All indications are that the new circuits should improve extraction efficiencies by some 16 to 20% which could take recoveries close to 50%. The upside of improving these recoveries even further is self-evident, and will increase our ability to create value in the longer term. It remains an important part of the work of our R&D team.
Our R&D team is also busy with a study into the feasibility of recovering uranium and will, in time, address how best to use our technology in other areas especially in the areas of critical mass, economies of scale and volume sensitivity.
Sustainable development: our people
At DRDGOLD we realise that we will only be able to deliver into our responsibilities to our shareholders if we nurture and preserve the required human resources and intellectual capital that drive the business.
Creating sustainable social relations and contributing to self-sustainable community solutions have become conditions for the social licence to exploit non-renewable resources.
In this regard our focus is on employee empowerment, adult education and youth development. To this end we established EBDA , a training academy in 2009. We use this accredited facility to provide opportunities both for our employees to acquire additional skills and knowledge and develop toward a knowledge-based labour force, and to members of the communities surrounding our operations.
EBDA offers a range of learning interventions: adult basic education and training (ABET), computer courses, engineering and related learnerships and skills programmes, N-courses, portable skills training and soft skills.
For younger learners we introduced a number of initiatives to skill them for their life journey – particularly in the critical and often most difficult areas of the curriculum – mathematics and science. Our Maths and Science Centre of Excellence has had solid successes in improving the skills of the learners in participating schools. We have now added accounting to this programme and expect to see similar improvements.
The Enterprise Clubs offer a three year course to young people to the realities of the workplace and offer guidance in the basics of running a small business. Not only do we want to create enthusiastic entrepreneurs, but we also want to produce job creators – people who can go out and establish businesses, employing more people to provide critically-needed job opportunities.
The social capital development into surrounding communities extends beyond education and includes contributions towards hardship alleviation and enhancing quality of life, a recent example being the rollout of gas-fired stoves and gas supplies to systematically replace coal and wood fire cooking.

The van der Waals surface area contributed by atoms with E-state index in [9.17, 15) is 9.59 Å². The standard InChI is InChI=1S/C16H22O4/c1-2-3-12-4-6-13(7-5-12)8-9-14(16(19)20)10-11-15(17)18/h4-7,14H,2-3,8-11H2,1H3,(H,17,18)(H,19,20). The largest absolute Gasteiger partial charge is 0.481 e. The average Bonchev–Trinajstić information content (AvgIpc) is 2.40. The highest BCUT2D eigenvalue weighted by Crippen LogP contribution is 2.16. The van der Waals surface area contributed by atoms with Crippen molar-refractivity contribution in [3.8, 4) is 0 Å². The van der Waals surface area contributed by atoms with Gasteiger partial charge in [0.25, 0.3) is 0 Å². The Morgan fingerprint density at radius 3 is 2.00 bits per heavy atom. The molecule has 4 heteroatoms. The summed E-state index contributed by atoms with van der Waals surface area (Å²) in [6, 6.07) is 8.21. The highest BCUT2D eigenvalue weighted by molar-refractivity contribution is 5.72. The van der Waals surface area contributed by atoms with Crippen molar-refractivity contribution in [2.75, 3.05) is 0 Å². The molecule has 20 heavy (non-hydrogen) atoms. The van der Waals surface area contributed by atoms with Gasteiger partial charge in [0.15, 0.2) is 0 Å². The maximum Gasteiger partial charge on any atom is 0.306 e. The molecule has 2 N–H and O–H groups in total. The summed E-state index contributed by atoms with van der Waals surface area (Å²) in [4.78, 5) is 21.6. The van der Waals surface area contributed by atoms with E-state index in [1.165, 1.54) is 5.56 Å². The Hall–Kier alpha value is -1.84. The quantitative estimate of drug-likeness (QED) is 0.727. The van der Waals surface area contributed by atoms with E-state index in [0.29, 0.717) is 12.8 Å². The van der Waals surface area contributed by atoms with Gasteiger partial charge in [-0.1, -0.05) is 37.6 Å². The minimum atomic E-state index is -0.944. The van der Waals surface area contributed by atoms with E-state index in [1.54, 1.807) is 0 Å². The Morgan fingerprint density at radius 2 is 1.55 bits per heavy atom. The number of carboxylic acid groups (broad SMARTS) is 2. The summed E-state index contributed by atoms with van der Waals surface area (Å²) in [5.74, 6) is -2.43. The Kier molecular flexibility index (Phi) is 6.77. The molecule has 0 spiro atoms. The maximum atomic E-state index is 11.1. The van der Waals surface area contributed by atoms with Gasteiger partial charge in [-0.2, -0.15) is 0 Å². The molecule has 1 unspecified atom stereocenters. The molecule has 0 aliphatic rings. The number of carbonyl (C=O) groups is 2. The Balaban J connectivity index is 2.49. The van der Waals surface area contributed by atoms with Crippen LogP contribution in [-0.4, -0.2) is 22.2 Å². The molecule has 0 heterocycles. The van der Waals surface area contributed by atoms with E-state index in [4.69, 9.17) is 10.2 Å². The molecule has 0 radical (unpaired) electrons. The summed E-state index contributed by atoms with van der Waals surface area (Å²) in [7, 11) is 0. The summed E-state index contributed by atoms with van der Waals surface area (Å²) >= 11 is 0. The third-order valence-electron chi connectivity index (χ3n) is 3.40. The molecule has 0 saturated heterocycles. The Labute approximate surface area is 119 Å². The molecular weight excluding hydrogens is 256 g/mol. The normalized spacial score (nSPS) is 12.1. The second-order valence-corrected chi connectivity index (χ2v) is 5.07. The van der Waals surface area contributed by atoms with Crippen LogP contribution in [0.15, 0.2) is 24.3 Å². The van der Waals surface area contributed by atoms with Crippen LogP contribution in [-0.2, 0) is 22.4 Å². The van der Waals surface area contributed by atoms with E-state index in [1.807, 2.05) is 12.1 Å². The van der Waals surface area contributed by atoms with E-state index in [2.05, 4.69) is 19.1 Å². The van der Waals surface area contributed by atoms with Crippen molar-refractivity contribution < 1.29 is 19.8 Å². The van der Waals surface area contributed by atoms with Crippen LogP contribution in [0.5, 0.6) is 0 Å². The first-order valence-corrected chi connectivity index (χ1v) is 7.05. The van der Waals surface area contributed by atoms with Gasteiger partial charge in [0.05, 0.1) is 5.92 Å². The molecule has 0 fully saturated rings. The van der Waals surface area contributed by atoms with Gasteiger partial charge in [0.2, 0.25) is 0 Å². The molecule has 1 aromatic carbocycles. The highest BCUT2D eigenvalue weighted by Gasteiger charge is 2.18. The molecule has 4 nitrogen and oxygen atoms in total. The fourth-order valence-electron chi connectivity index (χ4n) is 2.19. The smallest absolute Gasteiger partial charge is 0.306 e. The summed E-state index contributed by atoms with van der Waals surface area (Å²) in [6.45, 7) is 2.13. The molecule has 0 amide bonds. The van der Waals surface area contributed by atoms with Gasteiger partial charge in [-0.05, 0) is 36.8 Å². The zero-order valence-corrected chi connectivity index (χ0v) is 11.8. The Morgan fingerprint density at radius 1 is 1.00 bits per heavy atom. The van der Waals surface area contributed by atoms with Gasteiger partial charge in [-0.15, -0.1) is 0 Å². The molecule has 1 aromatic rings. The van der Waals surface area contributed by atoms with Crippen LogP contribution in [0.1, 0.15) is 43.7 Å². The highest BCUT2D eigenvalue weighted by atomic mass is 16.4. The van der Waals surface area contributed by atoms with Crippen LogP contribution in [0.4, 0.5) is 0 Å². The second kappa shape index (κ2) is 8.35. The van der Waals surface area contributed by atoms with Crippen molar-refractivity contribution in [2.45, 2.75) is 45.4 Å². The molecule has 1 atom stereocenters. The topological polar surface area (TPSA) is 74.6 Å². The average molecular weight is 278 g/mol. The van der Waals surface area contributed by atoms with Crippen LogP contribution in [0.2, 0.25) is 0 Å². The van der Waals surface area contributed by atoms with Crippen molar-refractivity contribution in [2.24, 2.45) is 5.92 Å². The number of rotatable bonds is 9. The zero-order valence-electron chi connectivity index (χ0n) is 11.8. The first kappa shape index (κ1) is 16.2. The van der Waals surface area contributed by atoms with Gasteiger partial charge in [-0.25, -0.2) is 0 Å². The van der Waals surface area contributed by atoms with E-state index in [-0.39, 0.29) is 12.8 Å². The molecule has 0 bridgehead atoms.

On the personal wellness front we have been building a campaign in recent years to encourage our employees to make informed life choices and to do the right thing. Beginning with the Think campaign and continuing with Vuselela (meaning revival or renewal) – which involved all our staff identifying a set of core values in a series of workshops – in FY2013 we launched a third stage of this campaign. Named Best Life, this programme continues to reinforce the concept of living one’s best life, both at work and in the home – and setting the right example for younger generations. We have also, as part of Best Life, partnered with ICAS, an independent counselling and advisory service, to provide a tollfree, around-the-clock helpline to provide support for employees in a number of important areas including health and financial management.
Sustainable development: the environment
Our ambition is not limited to managing the impact of our activities on the environmental footprint, but also to reducing our consumption of natural resources through better technology and alternative sourcing. In this regard we are pleased to have achieved an 18% saving in power usage in the pumping of slurry by incorporating automated controls and low resistance lining in our pipelines. We also achieved a reduction in our Rand Water consumption by 5% and our bill by 11% – our target is to reduce this even further by sourcing grey water from sewage plants and from the Department of Water Affairs AMD treatment plants that should become operational this year.
In respect of environmental containment, we spent R67.9 million on dump rehabilitation in FY2013. This included vegetating 75ha of top and 46.0ha of side slopes on tailings dams and installing 115ha of netting to reduce dust by channelling and reducing wind speed.
More detail on our environmental progress can be found in our Sustainable Development Report 2013.
DRDGOLD: the future
At DRDGOLD we work toward a simple strategy and a business model that is not difficult to explain and that is easy to understand. We have also spent a lot of time and effort improving our understanding of the risks inherent to this model and how to improve our risk profile. Economies of scale, volume sensitivity and extraction efficiencies are the issues that require ongoing and intelligent focus from the DRDGOLD management team. Their significance is understood deep into the hierarchy of the organisation and the board and executive provide a supportive environment, as well as the necessary resources and funding to support management efforts to manage and improve these sensitivities. Finding a smooth overlap and avoiding a clash between these, the operational challenges, and our social and environmental ambitions, will be at the centre of our attention during FY2014.
We brought a substantial amount of cash into the new financial year – just over R370 million. Most of the large capital spend is behind us, and a reduction of almost R200 million in capital expenditure planned for this year could go a long way towards offsetting the drop in the gold price earlier this year. Two “unknowns” should be either settled or become clearer by the end of December – the outcome of wage negotiations and the real impact on recoveries of a stabilised fine-grind circuit. By then we also hope to have a better fix on whether the gold price is still in decline or if it has bottomed out. These dynamics all play a role in our board’s approach to future dividends.
None of the outcomes we achieved would have been possible without the co-operation and commitment of our staff across all the operations. I therefore take this opportunity of thanking every employee for his or her contribution to making FY2013 a successful year. In a jurisdiction where collective labour action is frequently accompanied by lawlessness, our unionised colleagues stuck to the rules. We are encouraged by it and we are pleased that in this regard we seem to enjoy a different risk.
My thanks also to the members of the management team, to my fellow Exco members and also to the members of the board for their guidance and good judgement.